Not a week goes by at the Salford Star without a deluge of correspondence or website comments (most of which can't be published for libel) stating how councillors can't be found or don't respond to residents; or are picking up expenses for doing nothing; or are busy stuffing brown envelopes into their back pockets. So what do our local representatives do all day?
First up, it should be noted that councillors get a basic allowance of £10,509 per year but over half of them (51%) get a lot more than this for extra responsibilities. Last financial year, 2016-17, for instance, Deputy Mayors, Paula Boshell and John Merry, picked up £31,455 each in 'special allowances' and extra responsibilities payments.
Other high earning councillors included David Lancaster, £28,257; Lisa Stone, £27,366 (including £3,092 dependent carers allowance); Derek Antrobus, £24,264; Roger Jones £24,984; Bill Hinds £24,072, John Ferguson £23,716 and Tracy Kelly £23,539.
'Special responsibilities' includes being chairs of committees, providing 'Support', leading the opposition or sitting on outside bodies like Greater Manchester Waste Disposal Authority (£2,189) and Transport for Greater Manchester Committee (£3,987).
It could be considered a nice little earner, particularly if councillors have jobs too Ė and, according to a new survey of councillors to be considered by Cabinet next week, 40% of councillors do have another job, either part time or full time.
The survey is part of a draft report to the Local Government Boundary Commission for England, which will be considering how Salford's political future will look.
The wards of Ordsall, Broughton and Irwell Riverside are getting too big for their boundaries, and the Commission will look at different scenarios to solve this, which could include new wards in the city and less councillors per ward (see previous Salford Star article Ė click here)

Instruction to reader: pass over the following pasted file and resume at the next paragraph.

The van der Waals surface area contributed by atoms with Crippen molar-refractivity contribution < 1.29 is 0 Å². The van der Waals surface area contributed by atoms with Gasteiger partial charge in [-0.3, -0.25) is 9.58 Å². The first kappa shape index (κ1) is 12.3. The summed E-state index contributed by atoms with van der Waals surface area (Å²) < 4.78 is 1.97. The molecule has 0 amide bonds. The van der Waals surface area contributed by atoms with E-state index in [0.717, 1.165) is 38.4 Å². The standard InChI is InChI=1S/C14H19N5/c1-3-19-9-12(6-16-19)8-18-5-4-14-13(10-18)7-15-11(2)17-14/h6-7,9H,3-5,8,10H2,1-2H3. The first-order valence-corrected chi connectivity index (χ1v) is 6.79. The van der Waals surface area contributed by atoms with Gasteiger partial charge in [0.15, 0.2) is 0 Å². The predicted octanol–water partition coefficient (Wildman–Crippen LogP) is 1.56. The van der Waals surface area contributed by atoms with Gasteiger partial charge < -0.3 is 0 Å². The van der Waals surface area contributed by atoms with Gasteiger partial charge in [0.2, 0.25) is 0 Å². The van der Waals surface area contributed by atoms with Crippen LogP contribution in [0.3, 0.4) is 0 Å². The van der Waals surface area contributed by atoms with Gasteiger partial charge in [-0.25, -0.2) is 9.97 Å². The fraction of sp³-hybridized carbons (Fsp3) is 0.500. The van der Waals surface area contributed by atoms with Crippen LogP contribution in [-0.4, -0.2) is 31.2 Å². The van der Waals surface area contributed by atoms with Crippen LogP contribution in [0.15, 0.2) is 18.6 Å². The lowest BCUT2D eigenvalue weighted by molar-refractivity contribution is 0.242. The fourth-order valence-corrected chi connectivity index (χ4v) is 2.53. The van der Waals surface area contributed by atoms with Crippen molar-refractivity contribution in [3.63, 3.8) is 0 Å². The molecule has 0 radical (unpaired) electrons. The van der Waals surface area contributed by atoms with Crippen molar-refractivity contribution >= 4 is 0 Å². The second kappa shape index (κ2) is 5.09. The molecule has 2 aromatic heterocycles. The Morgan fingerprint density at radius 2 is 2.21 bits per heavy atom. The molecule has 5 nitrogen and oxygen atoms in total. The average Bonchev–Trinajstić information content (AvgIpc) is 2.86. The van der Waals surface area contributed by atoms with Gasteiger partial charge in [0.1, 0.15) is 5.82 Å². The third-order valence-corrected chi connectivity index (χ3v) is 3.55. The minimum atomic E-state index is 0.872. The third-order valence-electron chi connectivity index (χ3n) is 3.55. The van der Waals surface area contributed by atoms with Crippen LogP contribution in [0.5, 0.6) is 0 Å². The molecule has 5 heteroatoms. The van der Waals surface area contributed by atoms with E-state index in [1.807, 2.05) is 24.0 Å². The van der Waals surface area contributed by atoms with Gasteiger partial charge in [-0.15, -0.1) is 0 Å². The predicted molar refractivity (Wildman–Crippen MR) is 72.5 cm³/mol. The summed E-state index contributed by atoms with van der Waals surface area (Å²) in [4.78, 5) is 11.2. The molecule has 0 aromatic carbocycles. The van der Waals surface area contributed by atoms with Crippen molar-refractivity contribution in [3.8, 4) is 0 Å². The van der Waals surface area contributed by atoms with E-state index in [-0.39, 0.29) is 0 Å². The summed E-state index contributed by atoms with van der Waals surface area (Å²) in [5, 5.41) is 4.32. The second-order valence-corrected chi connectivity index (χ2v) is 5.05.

Obviously the Council wants to defend what it has, and wants to keep the same number of councillors per ward, and the same number of wards, with a bit of re-shuffling. The survey of councillors' workload was a part of this, to show just how many hours and meetings they stuff into their month...
According to this survey, 25% of normal (ie non-Cabinet) councillors who responded spend over 15 hours per month preparing for meetings, 53% spend over 15 hours per month attending Council committee meetings, and 41% spend over 15 hours per month attending other Council meetings.
Over 60% of Cabinet members report that they spend over 15 hours per month attending Council and committee meetings, and 38% spend over 15 hours per month preparing for these meetings.
Of 45 councillors who responded to the question, 37 said that the time they spend on council business is greater than they had expected before they became a councillor, and 35 councillors said that their workload had recently increased.
One councillor quoted in the report states the reasons being "Much more meetings on budgets and cutting staffing and services. Difficult decisions on a weekly basis" (obviously doesn't include learning basic grammar), while another states "Less support from officers as they have been made redundant"...